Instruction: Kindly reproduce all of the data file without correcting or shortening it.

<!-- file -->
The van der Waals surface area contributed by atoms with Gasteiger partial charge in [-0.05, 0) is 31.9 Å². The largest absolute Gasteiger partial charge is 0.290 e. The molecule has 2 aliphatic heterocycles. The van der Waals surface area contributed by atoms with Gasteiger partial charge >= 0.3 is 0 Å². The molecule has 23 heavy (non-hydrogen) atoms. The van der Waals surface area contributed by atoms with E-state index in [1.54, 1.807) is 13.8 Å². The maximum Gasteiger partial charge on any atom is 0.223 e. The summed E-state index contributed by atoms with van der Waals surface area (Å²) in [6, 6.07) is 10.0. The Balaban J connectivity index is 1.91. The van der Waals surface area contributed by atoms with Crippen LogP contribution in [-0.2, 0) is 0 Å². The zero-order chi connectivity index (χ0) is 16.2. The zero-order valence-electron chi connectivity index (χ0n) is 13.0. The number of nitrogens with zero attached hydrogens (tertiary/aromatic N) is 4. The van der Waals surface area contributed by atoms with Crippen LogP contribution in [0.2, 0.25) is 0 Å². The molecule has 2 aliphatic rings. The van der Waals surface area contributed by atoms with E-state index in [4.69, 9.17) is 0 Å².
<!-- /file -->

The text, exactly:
The van der Waals surface area contributed by atoms with Gasteiger partial charge in [-0.05, 0) is 31.9 Å². The largest absolute Gasteiger partial charge is 0.290 e. The molecule has 2 aliphatic heterocycles. The van der Waals surface area contributed by atoms with Gasteiger partial charge >= 0.3 is 0 Å². The molecule has 23 heavy (non-hydrogen) atoms. The van der Waals surface area contributed by atoms with E-state index in [1.54, 1.807) is 13.8 Å². The maximum Gasteiger partial charge on any atom is 0.223 e. The summed E-state index contributed by atoms with van der Waals surface area (Å²) in [6, 6.07) is 10.0. The Balaban J connectivity index is 1.91. The van der Waals surface area contributed by atoms with Crippen LogP contribution in [-0.2, 0) is 0 Å². The zero-order chi connectivity index (χ0) is 16.2. The zero-order valence-electron chi connectivity index (χ0n) is 13.0. The number of nitrogens with zero attached hydrogens (tertiary/aromatic N) is 4. The van der Waals surface area contributed by atoms with Crippen LogP contribution in [0.2, 0.25) is 0 Å². The molecule has 2 aliphatic rings. The van der Waals surface area contributed by atoms with E-state index in [4.69, 9.17) is 0 Å².